Unscarred By Dracula

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The 190th issue of UK horror magazine The Dark Side is due out on 15 February, and features my interview with actress Jenny Hanley. We discuss her appearances in such films as Scars of Dracula, On Her Majesty’s Secret Service, The Flesh and Blood Show and Soft Beds, Hard Battles, as well as her work as a presenter on Magpie.

Touch wood, the following issue will include my interview with Ashley Thorpe, director of the new ghost movie Borley Rectory. I’m also working on a profile of the late Brian W Aldiss for its sister magazine Infinity.

Manchester Memories [3]

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Tut tut, I neglected to mention here that the two episodes of our series In Conversation With filmed in Manchester last October are now both available to view on YouTube: Jenny Hanley and Jonathan Rigby. Chrissie and I hope to shoot the fourth episode next weekend.

Meanwhile, extracts from my on-stage interview with Jenny earlier that day should appear in the next issue of The Dark Side, due out 15 February. Those mentioned include Christopher Lee, Roy Ward Baker, Dennis Waterman, Anouska Hempel, Peter Walker, Roy Boulting, Peter Sellers, Roger Moore, Tony Curtis, Roddy McDowall, Ian McShane, George Lazenby, Harvey Weinstein and her mother, Dinah Sheridan.

Manchester Memories

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Went up to Manchester yesterday, to interview Jenny Hanley and Jonathan Rigby for the 28th Festival of Fantastic Films. Both guests and audience seemed to have a great time, and my conversation with Jenny was recorded for use in a future issue of the The Dark Side. The photographs above were taken by Chrissie Harper. (No, I wasn’t kneeling next to Jonathan; he’s just really tall.)

On the Slab [2]

Remember that interview with Autopsy of Jane Doe director André Øvredal I mentioned here? Just learned the latest issue of The Dark Side had a last-minute flood of advertising (as editor Allan Bryce quipped to me, “a nice problem to have”), so it’s been held over until issue #186, due out 31 August.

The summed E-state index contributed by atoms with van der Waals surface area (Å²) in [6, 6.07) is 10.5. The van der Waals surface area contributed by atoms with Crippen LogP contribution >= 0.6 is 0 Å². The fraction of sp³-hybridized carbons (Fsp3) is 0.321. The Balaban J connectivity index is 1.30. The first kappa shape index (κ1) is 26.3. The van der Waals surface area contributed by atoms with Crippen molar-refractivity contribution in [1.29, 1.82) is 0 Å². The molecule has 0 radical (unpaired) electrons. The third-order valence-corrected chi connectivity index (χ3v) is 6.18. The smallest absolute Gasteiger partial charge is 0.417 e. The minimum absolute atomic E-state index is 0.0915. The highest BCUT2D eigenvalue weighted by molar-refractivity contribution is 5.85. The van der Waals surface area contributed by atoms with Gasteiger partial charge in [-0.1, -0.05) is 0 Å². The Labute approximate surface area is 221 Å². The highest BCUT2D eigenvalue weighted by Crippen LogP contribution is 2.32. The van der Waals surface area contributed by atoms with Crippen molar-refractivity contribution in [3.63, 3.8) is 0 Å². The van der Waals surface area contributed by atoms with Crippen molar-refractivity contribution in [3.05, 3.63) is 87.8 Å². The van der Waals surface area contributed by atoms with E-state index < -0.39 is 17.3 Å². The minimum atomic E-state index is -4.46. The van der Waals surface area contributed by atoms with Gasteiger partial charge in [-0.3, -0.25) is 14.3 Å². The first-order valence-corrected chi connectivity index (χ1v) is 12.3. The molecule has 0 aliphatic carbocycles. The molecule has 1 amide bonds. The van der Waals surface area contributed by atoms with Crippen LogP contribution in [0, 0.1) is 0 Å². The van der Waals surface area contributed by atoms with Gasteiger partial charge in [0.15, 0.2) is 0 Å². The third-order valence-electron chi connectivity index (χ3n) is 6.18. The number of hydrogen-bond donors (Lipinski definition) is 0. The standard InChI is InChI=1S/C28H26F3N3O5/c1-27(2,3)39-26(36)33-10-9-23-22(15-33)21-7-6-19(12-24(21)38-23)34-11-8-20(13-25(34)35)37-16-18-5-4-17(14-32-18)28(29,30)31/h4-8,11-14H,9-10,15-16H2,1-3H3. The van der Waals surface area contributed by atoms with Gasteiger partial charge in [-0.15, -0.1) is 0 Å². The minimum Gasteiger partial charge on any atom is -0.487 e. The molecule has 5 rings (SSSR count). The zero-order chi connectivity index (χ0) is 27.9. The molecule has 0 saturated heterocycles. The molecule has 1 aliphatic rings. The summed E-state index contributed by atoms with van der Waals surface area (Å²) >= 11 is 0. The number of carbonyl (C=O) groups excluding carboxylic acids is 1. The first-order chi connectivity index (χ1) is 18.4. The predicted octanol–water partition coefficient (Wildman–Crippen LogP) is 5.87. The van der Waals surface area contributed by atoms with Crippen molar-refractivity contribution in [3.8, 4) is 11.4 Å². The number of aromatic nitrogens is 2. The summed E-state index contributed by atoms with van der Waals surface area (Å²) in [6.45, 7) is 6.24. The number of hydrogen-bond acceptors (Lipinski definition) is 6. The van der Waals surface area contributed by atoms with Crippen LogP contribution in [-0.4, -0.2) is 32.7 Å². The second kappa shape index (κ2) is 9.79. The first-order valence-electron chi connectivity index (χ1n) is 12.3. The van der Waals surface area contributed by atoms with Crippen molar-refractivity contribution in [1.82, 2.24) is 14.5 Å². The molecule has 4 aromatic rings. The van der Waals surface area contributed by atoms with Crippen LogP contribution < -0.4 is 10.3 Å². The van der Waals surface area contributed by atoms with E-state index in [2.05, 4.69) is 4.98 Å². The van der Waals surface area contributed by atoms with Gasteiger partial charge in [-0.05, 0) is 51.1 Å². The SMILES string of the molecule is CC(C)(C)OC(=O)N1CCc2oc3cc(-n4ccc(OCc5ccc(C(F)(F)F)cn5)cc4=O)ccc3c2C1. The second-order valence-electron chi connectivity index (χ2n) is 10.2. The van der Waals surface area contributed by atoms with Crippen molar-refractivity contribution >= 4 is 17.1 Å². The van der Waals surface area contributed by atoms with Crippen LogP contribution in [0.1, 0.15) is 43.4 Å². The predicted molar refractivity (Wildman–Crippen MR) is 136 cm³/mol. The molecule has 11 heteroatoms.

Fear Not

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I was disappointed, but not entirely surprised, to hear John Gilbert’s attempt to relaunch the horror magazine Fear has been called off after just four issues, especially as I had features in two of those and had hoped to place more in the near future.

That is the second occasion Fear and I have crossed paths. Back in 1991, I was approached by then-publishers Newsfield to become its production manager. The lengthy commute to Ludlow (a round trip of nearly 120 miles) and likely long hours proved too high a hurdle, despite a follow-up approach by John himself. It was a lucky decision: Newsfield went bust a few months later, and it’s likely I’d have joined the list of employees left out of pocket.

This time around, John was reportedly been stiffed by his unnamed backer, who’s failed to cover editorial expenses (which included surprisingly high website fees). He’s talking up the possibility of a further resurrection, but I know from personal experience (nine years co-publishing Critical Wave) how difficult it can be to reach a loyal audience. So many genre magazines spend their time fighting over the same potential readers (just line up the latest issues of SFX, Sci-Fi Now and Geeky Monkey, then try and spot the difference), success is more often than not decided by who’s got the biggest bank balance rather than straight quality. The remarkable longevity of The Dark Side (which I also work for, of course) is a regrettably rare example of a magazine finding a niche and developing a loyal readership; whether Fear can pull off the same trick remains to be seen, but I wish John luck.